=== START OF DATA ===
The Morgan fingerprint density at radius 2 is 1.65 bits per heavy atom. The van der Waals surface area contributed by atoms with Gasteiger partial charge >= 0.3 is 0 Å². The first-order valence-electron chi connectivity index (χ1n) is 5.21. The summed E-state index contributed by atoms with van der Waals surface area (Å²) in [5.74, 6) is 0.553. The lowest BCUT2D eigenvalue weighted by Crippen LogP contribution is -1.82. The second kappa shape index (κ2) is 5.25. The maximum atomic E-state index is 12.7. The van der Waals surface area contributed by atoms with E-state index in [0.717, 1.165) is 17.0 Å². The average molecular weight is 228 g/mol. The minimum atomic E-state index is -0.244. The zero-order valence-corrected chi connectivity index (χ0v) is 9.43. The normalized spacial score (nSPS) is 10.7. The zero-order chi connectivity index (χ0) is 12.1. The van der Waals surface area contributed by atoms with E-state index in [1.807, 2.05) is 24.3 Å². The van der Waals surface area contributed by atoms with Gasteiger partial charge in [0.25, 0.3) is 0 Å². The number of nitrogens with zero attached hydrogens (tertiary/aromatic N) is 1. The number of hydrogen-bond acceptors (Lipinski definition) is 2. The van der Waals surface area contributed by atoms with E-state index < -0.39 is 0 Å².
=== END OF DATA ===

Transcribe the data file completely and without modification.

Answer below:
The Morgan fingerprint density at radius 2 is 1.65 bits per heavy atom. The van der Waals surface area contributed by atoms with Gasteiger partial charge >= 0.3 is 0 Å². The first-order valence-electron chi connectivity index (χ1n) is 5.21. The summed E-state index contributed by atoms with van der Waals surface area (Å²) in [5.74, 6) is 0.553. The lowest BCUT2D eigenvalue weighted by Crippen LogP contribution is -1.82. The second kappa shape index (κ2) is 5.25. The maximum atomic E-state index is 12.7. The van der Waals surface area contributed by atoms with E-state index in [0.717, 1.165) is 17.0 Å². The average molecular weight is 228 g/mol. The minimum atomic E-state index is -0.244. The zero-order valence-corrected chi connectivity index (χ0v) is 9.43. The normalized spacial score (nSPS) is 10.7. The zero-order chi connectivity index (χ0) is 12.1. The van der Waals surface area contributed by atoms with E-state index in [1.807, 2.05) is 24.3 Å². The van der Waals surface area contributed by atoms with Gasteiger partial charge in [0.25, 0.3) is 0 Å². The number of nitrogens with zero attached hydrogens (tertiary/aromatic N) is 1. The number of hydrogen-bond acceptors (Lipinski definition) is 2. The van der Waals surface area contributed by atoms with E-state index < -0.39 is 0 Å².